An old punchline, a new setup: Why doesn”t Ohio State have a varsity water polo team?
Because the horses keep drowning.
There you go. Never see a game in Michigan”s inaugural water polo season, and at least you have another zinger for the Buckeyes.
It is easy to overlook this team, even as a Wolverine zealot. The rafters of Canham Natatorium are veiled by countless championship banners. None of them contain the words “swimming” or “diving” only because they don”t need to it is assumed, and it should be, that they represent Michigan”s storied tankers.
But poolside, under the rows and rows of arrogant blue banners, Amber Drury-Pinto is pacing, clenching a can of Pepsi that she hasn”t taken a sip from in 20 minutes.
She”s working to change Canham”s image a bit trying to make it the home of Michigan swimming and Michigan polo. Right now, her team is losing to No. 1 Stanford, 9-2.
“Get it in!” Drury-Pinto pleads, coaching her team to “feed the hole” pass to the two-meter. Her players in the water can hear only half of everything she screams, and the Wolverines will be helpless to resist two more Stanford goals before the final buzzer.
Still, the weekend is a victory for Drury-Pinto and a big step for the Wolverines. The first annual Michigan Invitational is going off without a hitch. The top-ranked team in the country is in town, along with its two Olympians. So is Slippery Rock, the original varsity program. So is Indiana, the only other varsity team in the Big Ten, and Michigan”s soon-to-be archrival.
To think, there wasn”t even supposed to be a water polo invitational in Michigan this weekend. The teams originally planned to compete in Bloomington, but were forced to relocate on account of the women”s swimming Big Ten Championships.
Another opportunity seized by Drury-Pinto. If polo is a small world, then Canham for the weekend was a perfect microcosm and a serendipitous home debut for the Wolverines.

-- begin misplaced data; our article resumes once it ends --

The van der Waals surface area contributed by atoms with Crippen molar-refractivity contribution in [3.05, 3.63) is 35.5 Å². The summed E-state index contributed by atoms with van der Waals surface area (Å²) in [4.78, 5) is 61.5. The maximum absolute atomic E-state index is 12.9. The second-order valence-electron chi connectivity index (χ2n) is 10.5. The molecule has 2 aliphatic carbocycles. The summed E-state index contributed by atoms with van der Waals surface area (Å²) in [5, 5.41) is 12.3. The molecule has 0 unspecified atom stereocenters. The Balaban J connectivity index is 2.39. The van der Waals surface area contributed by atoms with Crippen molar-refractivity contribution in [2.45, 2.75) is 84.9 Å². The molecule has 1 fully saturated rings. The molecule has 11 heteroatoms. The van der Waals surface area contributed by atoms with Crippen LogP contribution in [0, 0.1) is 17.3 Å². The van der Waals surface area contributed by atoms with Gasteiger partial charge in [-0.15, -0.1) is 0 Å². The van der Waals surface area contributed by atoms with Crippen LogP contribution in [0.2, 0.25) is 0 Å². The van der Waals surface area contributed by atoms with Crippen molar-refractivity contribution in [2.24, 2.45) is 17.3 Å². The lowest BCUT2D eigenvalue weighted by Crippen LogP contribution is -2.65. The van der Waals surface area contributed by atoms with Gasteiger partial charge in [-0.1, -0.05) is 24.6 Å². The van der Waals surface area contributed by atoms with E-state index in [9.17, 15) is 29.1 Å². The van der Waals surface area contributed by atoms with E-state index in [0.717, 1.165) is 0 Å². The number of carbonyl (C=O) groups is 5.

But things were not always so exciting on the Ann Arbor polo scene. The Michigan women have spent many seasons before this winter competing on the intercollegiate club level contently, many of them still claim.
“All the support we get now,” says senior captain Christy Lilley, “that”s the biggest difference. It”s great.”
Lilley, a graduate of Ann Arbor Pioneer, can recall a time in the not-too-distant past when the women”s polo club would cram six Wolverines to a hotel room on road trips to curb costs, and when players needed part-time jobs just to cover the cost of playing.
Another senior captain, Melissa Karjala, also sees changes some on a much broader scale. In a sport once thought of as “something swimmers do in the offseason to stay in shape,” polo is coming into its own before her eyes.
“In high school we could either do yards or play polo,” she recants. That high school Ann Arbor Huron set her opposite Lilley as an aquatic archrival. Today, they co-captain Michigan”s first varsity water polo team in the first year that the NCAA will sponsor a championship for women”s water polo.
The final four of that championship the inaugural final four will be held at Stanford in May. Drury-Pinto says Michigan”s goal is to be there. Lilley and Karjala say it”s realistic.
As the clock expires at Canham Natatorium, Stanford coach John Tanner applauds his players” efforts, Olympians and all. The final score is Stanford 11, Michigan 3.
Drury-Pinto looks briefly to the ceiling. The arrogant blue banners are unavoidable from her view, but she is focusing for the moment on infinity.
“I”m very impressed with what Michigan has done,” says Tanner after the game. “Usually I would say, “give it four or five years,” but the way things have progressed, it could be three ”
As Tanner waits for his team to leave the natatorium, another arrives the Michigan women”s swimming team has returned after winning the Big Ten title in Bloomington. The polo team greets the swimming team at the door with a spirited chorus of “The Victors.” This will mean another banner.
Senior swimmer Jen Crisman, having defended her backstroke title, is giddy to examine the new Michigan water polo swimsuits, which have recently arrived in the mail. In two weeks, she”ll put one on herself.
The Wolverines have been playing water polo for years at Canham Natatorium. The punchline is the same.
But this season, the setup is completely new. And as Drury-Pinto watches her Wolverines cheer their Canham housemates, she can do nothing but smile. In four years, she”ll have the equivalent of eight full-ride scholarships with which to work.
Does that mean this program is on the four-year plan?
“I hope not,” she says with a coy grin. “Four years is a long time.”
David Den Herder can be reached at email@example.com.